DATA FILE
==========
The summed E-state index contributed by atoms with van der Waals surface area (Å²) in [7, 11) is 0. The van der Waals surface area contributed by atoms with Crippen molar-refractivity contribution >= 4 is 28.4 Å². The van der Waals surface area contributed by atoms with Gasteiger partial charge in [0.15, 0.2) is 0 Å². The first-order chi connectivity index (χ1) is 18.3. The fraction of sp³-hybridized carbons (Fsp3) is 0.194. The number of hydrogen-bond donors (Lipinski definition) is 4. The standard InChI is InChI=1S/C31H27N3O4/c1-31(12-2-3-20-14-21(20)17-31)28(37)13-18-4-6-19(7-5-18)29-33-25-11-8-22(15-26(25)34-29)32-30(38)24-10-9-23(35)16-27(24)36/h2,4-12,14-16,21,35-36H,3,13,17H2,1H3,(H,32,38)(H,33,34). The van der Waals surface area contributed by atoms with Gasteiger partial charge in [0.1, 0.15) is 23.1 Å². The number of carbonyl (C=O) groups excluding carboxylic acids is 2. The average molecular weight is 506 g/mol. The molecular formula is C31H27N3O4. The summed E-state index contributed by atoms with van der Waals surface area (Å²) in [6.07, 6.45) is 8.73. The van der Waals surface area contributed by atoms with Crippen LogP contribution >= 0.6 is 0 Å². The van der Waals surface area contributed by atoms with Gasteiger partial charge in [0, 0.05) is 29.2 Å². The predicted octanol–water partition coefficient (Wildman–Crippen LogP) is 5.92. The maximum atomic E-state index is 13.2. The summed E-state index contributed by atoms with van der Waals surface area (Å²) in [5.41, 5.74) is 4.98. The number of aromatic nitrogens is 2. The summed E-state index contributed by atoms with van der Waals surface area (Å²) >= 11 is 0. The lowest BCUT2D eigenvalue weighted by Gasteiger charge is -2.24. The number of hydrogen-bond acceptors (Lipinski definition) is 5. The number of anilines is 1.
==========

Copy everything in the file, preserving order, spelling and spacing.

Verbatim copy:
The summed E-state index contributed by atoms with van der Waals surface area (Å²) in [7, 11) is 0. The van der Waals surface area contributed by atoms with Crippen molar-refractivity contribution >= 4 is 28.4 Å². The van der Waals surface area contributed by atoms with Gasteiger partial charge in [0.15, 0.2) is 0 Å². The first-order chi connectivity index (χ1) is 18.3. The fraction of sp³-hybridized carbons (Fsp3) is 0.194. The number of hydrogen-bond donors (Lipinski definition) is 4. The standard InChI is InChI=1S/C31H27N3O4/c1-31(12-2-3-20-14-21(20)17-31)28(37)13-18-4-6-19(7-5-18)29-33-25-11-8-22(15-26(25)34-29)32-30(38)24-10-9-23(35)16-27(24)36/h2,4-12,14-16,21,35-36H,3,13,17H2,1H3,(H,32,38)(H,33,34). The van der Waals surface area contributed by atoms with Gasteiger partial charge in [0.1, 0.15) is 23.1 Å². The number of carbonyl (C=O) groups excluding carboxylic acids is 2. The average molecular weight is 506 g/mol. The molecular formula is C31H27N3O4. The summed E-state index contributed by atoms with van der Waals surface area (Å²) in [6.07, 6.45) is 8.73. The van der Waals surface area contributed by atoms with Crippen LogP contribution >= 0.6 is 0 Å². The van der Waals surface area contributed by atoms with Gasteiger partial charge in [0, 0.05) is 29.2 Å². The predicted octanol–water partition coefficient (Wildman–Crippen LogP) is 5.92. The maximum atomic E-state index is 13.2. The summed E-state index contributed by atoms with van der Waals surface area (Å²) in [5.41, 5.74) is 4.98. The number of aromatic nitrogens is 2. The summed E-state index contributed by atoms with van der Waals surface area (Å²) >= 11 is 0. The lowest BCUT2D eigenvalue weighted by Gasteiger charge is -2.24. The number of hydrogen-bond acceptors (Lipinski definition) is 5. The number of anilines is 1.